We can benefit more from teamwork by changing our mindsets about it. Too often, the concept of teamwork gets a bad rap – we think it’s a waste of time, people on the team don’t always pull their weight and that it’s much quicker to get things done by ourselves. All these claims have some merit; however, we can manage these negatives by establishing rules of team engagement and holding team members accountable. In the long run, we can avoid burnout, add longevity to our careers and enhance our learning experiences when we learn to properly leverage the benefits of teamwork.
Networking is another activity that we struggle with when we resist being helped. This is unfortunate because so much of our success in business, as well as life, is directly related to our ability to network effectively. At a basic level, some people think of networking as a sterile exchange of business cards, in a formal setting, for the purpose of mutual selling (usually at a time when they’d rather be home with their families). These people also avoid networking because they hate selling and they value their personal time. If we observe some of the best networkers, we will realize that networking is so much more than the perfunctory exchange of business cards. Good networking is really about developing relationships. As part of these well-established relationships, the sky becomes the limit in terms of the benefits and favors we can obtain. I have met people at networking events who became friends. They later asked me to take their children to lunch to talk about careers; they asked for help with internships for their friends and family; and they asked me questions about finance, college, travel, and relationships – you name it they asked and I obliged their requests. Why? Because I have asked them questions about countless things and requested just as many favors. Great networkers are not bashful about receiving help or giving help to others in their network. None of us could have accomplished the things we were able to accomplish if we were flying solo. As the old adage goes, “Many hands make work light”.
On the flip side, I have offered help to people in my network and they never took me up on the offers, even when they were drowning. Occasionally, I run into people who tell me that they are no longer at a particular job. When I ask why, they would tell me that it was too difficult to wrap their hands around some technical issue or deal with the politics. Usually, it is a technical issue that I have expertise in or politics that I have already navigated. Despite the fact that I repeatedly offered help, they struggled alone, lost the battle, jumped ship, and walked away from their development. On occasion, I would remind them that I offered to help them and the answer would always be, “I know, but I did not want to bother you.” This tells me that the person does not understand the “relationship” aspect of networking. I was just a business card in their rolodex, not a “friend”. If they thought of me as a friend, they would have gladly bothered me and I would have gladly obliged.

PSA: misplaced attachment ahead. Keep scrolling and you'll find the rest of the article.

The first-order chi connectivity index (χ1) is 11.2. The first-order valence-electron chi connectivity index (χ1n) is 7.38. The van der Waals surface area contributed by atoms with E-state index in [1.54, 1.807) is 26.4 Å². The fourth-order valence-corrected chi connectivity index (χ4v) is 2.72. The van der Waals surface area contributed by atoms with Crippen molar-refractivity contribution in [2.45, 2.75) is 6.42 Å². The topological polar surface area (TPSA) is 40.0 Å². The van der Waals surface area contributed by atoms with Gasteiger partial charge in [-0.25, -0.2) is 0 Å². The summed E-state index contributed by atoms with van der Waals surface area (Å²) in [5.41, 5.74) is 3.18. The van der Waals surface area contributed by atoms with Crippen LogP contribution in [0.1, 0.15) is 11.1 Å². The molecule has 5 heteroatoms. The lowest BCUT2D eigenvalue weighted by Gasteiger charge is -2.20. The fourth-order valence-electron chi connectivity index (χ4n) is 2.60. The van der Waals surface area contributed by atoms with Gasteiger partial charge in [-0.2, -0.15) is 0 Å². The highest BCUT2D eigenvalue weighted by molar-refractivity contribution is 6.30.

When a sale occurs as a result of a relationship in our network, it is typically because the buyer “likes” the seller and wants to do business with him or her. The buyer feels like there is a relationship there and the sale, in some ways, is a favor to a friend. If we cannot get to that emotional connection stage of networking, then we will struggle with asking for help and reaping its benefits. I have seen business men rummage through their rolodexes and go on a “begging spree” for business. More often than not, they walk away with business from those in their network with whom they have the strongest relationships.